What was initially billed as political “speed dating” — a chance to meet with individual candidates for the District B race one-on-one — grew into a full-blown debate at a Freret community meeting Thursday night, with three City Council hopefuls trading their ideas on blight, crime, education and other issues in the first such event of the race.
In what police are describing as a possible over-reaction to recent robberies at the McDonald’s on South Claiborne, an employee there is wanted on an assault charge after he chased a would-be customer away from the store with a gun, authorities said.
“I understand that people at McDonald’s may be a little on-guard,” said Lt. Frank Young of the NOPD Sixth District investigative unit. “We tried very hard to see things through the eyes of the employee, but the facts just didn’t add up.”
The Knowledge Garden at 1700 Josephine Street had its license revoked by the Louisiana Department of Children and Family Services for “chronic failure to provide officials with criminal background checks on its employees,” according to a report by Jessica Williams of The Lens, but federal auditors have said that the nonprofit that owns it, Operation REACH, “can’t account for nearly $900,000 in grant funds,” Williams reported.
Vizard’s restaurant on Magazine Street has relaunched itself as a casual eatery called “Hevin,” while Upperline restaurant hopes to reopen Thursday after Hurricane Isaac tore off part of its roof.
Three of the four candidates for the District B race for City Council have confirmed that they will attend tonight’s Freret Neighbors United meeting to answer residents’ questions, the group said.
“It’s been two weeks of school,” said board chair Jean Montes about running the new campus. “We’re very new at the process, but we’re happy with it.”
The one-story single-family home at the corner of Hollygrove Street and Earhart Boulevard caught fire shortly before 4 a.m., and was brought under control by 43 firefighters less than an hour later, according to our partners at WWL-TV. One firefighter injured his back but remained on duty.
City officials remain unsatisfied with the quality of the work done to the sidewalks at corners along the Freret corridor, but they have yet to decide what exactly they will fix or how long the repairs will take.
What follows is one big “I told you so.”
Last month, at the August 20th meeting of the Neighborhood Conservation District Committee, a proposal to demolish the mansion located at 4706 St. Charles Avenue was denied. The mansion, built in 1887, appears to be in sound condition and could easily be returned to commerce.
Typically, when a well-funded party wants to bulldoze a historic mansion on New Orleans’ signature avenue, they succeed. As I noted in my previous column, “How to Tear Down Anything in Three Simple Steps,” the key to destroying the fabric of this city’s history is getting the neighborhood association on your side. For those with money and influence, this should be a relatively simple task.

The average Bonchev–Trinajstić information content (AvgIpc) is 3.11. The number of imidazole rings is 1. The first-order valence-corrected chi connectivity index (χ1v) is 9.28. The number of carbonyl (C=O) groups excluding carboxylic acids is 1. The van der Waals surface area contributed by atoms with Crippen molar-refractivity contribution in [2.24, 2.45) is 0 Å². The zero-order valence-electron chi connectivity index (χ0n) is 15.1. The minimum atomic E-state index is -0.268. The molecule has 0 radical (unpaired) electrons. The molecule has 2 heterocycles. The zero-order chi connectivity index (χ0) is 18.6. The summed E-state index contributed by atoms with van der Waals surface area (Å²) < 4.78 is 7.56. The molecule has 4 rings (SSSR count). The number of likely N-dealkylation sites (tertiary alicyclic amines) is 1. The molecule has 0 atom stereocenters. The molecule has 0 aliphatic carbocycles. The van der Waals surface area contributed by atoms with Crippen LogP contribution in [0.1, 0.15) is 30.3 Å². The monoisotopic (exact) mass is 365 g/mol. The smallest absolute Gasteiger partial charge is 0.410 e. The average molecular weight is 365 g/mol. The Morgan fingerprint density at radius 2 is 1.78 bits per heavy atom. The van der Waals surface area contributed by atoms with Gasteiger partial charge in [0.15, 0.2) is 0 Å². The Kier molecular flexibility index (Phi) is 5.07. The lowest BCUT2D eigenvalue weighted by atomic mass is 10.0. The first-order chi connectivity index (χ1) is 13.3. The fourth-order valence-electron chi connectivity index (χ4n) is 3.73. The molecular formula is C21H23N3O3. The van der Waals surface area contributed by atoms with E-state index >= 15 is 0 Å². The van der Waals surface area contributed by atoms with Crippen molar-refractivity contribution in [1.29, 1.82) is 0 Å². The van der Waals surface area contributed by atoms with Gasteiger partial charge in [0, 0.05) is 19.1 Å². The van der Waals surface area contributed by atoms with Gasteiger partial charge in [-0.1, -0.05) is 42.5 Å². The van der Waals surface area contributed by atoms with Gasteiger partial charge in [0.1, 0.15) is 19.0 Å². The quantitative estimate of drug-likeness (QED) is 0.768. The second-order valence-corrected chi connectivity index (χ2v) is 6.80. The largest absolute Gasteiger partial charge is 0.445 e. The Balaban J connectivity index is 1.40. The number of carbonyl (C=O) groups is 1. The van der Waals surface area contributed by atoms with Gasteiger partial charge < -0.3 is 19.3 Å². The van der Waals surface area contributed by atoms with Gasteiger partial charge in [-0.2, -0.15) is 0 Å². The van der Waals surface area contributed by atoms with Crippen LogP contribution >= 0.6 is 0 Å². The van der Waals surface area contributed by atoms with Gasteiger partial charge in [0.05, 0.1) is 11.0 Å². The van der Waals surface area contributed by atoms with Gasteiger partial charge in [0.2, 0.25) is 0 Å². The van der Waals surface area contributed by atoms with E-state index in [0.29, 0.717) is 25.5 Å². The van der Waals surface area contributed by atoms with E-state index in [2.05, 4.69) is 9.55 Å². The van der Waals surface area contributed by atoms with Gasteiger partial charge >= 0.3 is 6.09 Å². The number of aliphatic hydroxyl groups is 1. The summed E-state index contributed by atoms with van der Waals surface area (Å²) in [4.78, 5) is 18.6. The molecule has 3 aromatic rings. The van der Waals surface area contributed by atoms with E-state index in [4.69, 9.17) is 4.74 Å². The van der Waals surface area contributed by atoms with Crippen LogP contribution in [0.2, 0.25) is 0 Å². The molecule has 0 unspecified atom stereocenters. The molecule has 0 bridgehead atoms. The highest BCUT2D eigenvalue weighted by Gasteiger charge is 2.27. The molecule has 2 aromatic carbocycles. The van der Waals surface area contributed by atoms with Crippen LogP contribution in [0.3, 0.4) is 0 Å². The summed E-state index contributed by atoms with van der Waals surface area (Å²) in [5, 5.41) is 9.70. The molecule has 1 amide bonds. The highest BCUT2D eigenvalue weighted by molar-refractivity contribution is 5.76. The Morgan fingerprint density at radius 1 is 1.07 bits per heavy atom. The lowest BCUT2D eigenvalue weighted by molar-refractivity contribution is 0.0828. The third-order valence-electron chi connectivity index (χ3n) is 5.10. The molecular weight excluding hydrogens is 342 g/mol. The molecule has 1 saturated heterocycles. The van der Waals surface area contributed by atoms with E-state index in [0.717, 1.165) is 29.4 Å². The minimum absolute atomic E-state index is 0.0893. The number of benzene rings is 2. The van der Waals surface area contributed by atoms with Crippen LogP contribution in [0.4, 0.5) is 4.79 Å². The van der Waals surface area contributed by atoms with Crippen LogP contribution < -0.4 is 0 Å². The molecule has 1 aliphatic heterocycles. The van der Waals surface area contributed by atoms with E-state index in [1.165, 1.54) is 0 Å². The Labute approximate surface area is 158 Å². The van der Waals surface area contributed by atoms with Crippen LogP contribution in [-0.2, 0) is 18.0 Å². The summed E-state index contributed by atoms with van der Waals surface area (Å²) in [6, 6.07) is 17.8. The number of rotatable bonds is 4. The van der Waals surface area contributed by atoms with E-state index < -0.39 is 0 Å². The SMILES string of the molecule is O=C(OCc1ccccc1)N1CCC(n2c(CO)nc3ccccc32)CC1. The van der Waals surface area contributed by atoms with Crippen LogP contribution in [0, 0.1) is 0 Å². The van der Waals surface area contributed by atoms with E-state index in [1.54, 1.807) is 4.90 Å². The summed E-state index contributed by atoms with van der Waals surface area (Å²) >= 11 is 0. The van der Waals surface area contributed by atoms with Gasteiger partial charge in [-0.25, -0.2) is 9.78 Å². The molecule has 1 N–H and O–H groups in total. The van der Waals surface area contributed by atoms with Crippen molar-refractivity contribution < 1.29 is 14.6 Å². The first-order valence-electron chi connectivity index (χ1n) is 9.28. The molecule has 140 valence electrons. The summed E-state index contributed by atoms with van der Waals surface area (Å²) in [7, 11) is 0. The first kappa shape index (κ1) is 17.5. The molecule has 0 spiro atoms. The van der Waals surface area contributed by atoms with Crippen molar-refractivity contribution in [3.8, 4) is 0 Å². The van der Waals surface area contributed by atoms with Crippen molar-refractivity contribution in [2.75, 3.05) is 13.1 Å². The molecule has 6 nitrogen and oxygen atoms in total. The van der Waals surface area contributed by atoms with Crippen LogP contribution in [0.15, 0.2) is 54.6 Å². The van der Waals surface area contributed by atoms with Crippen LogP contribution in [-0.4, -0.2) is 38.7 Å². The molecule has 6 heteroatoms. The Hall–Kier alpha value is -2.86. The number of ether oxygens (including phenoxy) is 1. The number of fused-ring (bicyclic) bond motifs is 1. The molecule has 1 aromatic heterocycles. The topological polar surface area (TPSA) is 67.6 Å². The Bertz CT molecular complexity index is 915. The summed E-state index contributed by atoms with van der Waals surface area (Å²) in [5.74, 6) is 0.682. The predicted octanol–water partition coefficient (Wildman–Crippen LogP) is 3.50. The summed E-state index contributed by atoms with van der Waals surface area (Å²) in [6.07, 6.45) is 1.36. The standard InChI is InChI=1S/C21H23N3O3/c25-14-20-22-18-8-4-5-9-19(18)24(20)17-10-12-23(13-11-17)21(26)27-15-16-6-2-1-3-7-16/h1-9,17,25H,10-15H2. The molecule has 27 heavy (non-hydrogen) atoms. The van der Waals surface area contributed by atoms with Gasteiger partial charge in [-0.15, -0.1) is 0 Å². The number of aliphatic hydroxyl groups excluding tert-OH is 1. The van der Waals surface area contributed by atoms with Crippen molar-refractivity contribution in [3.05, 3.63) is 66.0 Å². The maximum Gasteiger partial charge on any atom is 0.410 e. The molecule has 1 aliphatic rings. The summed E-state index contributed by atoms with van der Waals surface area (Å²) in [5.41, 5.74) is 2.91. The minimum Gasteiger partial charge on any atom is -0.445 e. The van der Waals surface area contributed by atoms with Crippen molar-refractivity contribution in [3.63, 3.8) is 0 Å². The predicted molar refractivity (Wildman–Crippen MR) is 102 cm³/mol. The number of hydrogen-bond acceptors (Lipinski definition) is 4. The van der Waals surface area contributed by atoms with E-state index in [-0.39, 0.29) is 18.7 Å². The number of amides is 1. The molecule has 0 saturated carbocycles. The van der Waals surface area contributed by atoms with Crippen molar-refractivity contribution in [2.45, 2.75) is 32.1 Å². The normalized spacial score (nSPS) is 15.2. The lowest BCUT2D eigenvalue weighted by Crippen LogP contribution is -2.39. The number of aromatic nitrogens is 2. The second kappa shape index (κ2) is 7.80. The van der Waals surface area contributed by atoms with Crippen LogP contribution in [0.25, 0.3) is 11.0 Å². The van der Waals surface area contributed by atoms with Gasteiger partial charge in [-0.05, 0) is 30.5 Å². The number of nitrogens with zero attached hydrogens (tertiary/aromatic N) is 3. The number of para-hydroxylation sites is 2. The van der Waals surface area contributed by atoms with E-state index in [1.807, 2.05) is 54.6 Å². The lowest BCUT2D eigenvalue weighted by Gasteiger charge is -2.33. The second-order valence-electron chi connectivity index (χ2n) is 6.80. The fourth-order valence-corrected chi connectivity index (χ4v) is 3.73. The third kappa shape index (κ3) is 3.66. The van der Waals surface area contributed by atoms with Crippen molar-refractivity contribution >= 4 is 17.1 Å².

The Lycée Français de la Nouvelle Orléans governing board will introduce its new members to the public tonight at a meeting at the school’s new campus at 5951 Patton Street.
A 19-year-old man was killed Sunday night in a shooting in Hollygrove near the Jefferson Parish line, police said.
If your house is like ours, there are still a few items in your cupboard or maybe your fridge that appeared during our recent storm and now you’re looking at them and wondering, “Why?”
At one point, our Irish Channel house hosted seven adults and two little girls. Our friends arrived with bedding and toys, along with the usual we-might-need-extra items such as flashlights, ice, toilet paper, bottled water and batteries. Of course, there being seven adults, there was an adequate supply of alcoholic beverages. Or at least you think it’s adequate until the kids are asleep and everyone else is setting around with no power and nothing to do but drink.
Broken windows and water leaks contributed to uncertainty last week as to when Lusher High School students could return after Hurricane Isaac, and even now that the immediate damage has been repaired, the experience reinforces the need for major upcoming renovations to the old Fortier building, school officials said Saturday morning.
“When we get a hard rain, water comes in,” said Lusher CEO Kathy Riedlinger at a Saturday morning meeting of the school’s governing board.
Marlon “Buck” Horton will hold a $30-per-plate fundraiser for his District B City Council campaign Saturday evening at a Lower Garden District restaurant, he announced.
The governing board of Lusher Charter School will meet at 10 a.m. Saturday at the Fortier campus for an update on funding, facilities and enrollment.
“Expect the worst and you won’t be disappointed” was the most solid piece of advice my dad ever gave me. I find my dad’s words of wisdom oddly comforting in the most dire of situations, including the panic felt when dealing with named storms.
With Hurricane Isaac whipping through town, there was nary a household saved from the massive power outages. And while we were charging our phones in the car, checking our Twitter feeds, and complaining about Entergy not doing it’s job, I have to admit I chuckled a bit as to how spoiled we’ve become.
Gretchen Zalkind, coordinator of the NOLA Timebank, will describe the news system of banking service hours to the community Saturday morning at this month’s Gillespie Memorial Community Breakfast.